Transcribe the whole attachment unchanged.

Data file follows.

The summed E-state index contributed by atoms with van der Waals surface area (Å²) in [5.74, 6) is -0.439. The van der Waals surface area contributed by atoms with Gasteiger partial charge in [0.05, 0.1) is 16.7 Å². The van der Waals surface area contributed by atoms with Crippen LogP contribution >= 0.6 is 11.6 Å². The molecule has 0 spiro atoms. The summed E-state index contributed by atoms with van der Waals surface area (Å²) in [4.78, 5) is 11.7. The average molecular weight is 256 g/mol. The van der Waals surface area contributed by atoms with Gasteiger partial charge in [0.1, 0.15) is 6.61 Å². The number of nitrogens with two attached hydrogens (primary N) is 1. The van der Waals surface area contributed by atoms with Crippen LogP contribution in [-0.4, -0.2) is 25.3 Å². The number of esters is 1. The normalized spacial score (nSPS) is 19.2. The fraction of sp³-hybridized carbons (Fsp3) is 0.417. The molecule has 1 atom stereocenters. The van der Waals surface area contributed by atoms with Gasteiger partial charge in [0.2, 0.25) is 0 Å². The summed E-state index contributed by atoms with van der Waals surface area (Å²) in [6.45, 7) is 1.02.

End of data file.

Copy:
The summed E-state index contributed by atoms with van der Waals surface area (Å²) in [5.74, 6) is -0.439. The van der Waals surface area contributed by atoms with Gasteiger partial charge in [0.05, 0.1) is 16.7 Å². The van der Waals surface area contributed by atoms with Crippen LogP contribution >= 0.6 is 11.6 Å². The molecule has 0 spiro atoms. The summed E-state index contributed by atoms with van der Waals surface area (Å²) in [4.78, 5) is 11.7. The average molecular weight is 256 g/mol. The van der Waals surface area contributed by atoms with Gasteiger partial charge in [0.1, 0.15) is 6.61 Å². The number of nitrogens with two attached hydrogens (primary N) is 1. The van der Waals surface area contributed by atoms with Crippen LogP contribution in [-0.4, -0.2) is 25.3 Å². The number of esters is 1. The normalized spacial score (nSPS) is 19.2. The fraction of sp³-hybridized carbons (Fsp3) is 0.417. The molecule has 1 atom stereocenters. The van der Waals surface area contributed by atoms with Gasteiger partial charge in [0.2, 0.25) is 0 Å². The summed E-state index contributed by atoms with van der Waals surface area (Å²) in [6.45, 7) is 1.02.